What would happen to New York City if a building’s gas main were to burst, a major explosion were to occur, or worse still, a giant incarnation of the Stay Puft Marshmallow Man were to start wrestling buildings in Midtown? The city would be able to see and assess the risk zone, thanks to a 3D visualization application introduced by Cube Cities, Co.Design reports.
The Calgary-based software company uses published data from sources like Google Earth to create 3-D maps and communicate building information to relevant agencies — the fire department, developers, or city planners — through easily understood 3D digital models. The visualization platform, named Cube Cities, illustrates the damage radius of a disaster by color-coding the surrounding buildings at risk, with the ability to zoom in as close as individual floors.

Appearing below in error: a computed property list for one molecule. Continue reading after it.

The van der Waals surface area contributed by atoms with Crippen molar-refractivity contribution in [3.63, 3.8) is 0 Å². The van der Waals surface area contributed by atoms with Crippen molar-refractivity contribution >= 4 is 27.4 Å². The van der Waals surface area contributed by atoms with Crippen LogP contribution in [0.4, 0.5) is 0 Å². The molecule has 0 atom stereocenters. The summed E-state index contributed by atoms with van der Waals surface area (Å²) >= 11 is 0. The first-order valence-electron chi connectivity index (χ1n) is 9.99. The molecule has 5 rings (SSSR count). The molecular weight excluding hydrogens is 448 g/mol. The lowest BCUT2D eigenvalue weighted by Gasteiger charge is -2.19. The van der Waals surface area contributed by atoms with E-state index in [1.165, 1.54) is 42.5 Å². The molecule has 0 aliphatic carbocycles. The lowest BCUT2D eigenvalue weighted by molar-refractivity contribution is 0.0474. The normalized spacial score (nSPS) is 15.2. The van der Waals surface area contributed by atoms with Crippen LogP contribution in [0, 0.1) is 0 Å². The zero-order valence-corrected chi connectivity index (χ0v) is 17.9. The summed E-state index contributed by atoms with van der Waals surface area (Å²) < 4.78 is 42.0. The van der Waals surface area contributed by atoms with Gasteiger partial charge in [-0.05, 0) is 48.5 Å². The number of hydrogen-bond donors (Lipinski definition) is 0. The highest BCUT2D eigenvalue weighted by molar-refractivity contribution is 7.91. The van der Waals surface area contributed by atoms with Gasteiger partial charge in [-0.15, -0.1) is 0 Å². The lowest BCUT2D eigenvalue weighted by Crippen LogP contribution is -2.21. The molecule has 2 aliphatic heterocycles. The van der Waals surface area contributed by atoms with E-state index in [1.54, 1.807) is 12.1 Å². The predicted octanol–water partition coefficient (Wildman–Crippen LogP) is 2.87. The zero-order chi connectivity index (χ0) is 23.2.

In addition to aiding with disaster response, Cube Cities’ visualization capabilities have been able to illustrate the growth of the Chicago Loop over the course of the last two centuries as well as the evolution of Midtown Manhattan from 1850 to 1915 (sans Stay Puft Man). Presumably, there are a variety of uses for Cube Cities' merging of visualization and data sets that architects might benefit from.
The company has already introduced several: From a commercial standpoint, realtors and office tenants can use it to check out potential offices and glimpse the vistas of specific urban locations; security-wise, it can create visualizations showing the sound and motion at different properties, using data gathered from equipment on-site. And almost unsurprisingly, you can also use this app the same way we use all the others — to, ahem, learn more about your colleagues and peers. Cube Cities can create a map pinpointing the workplaces of your LinkedIn contacts, down to the floor on which they’re headquartered. But maybe don’t let them know that you’re doing that.
File this under #informationyoukeeptoyourself
Images via Cube Cities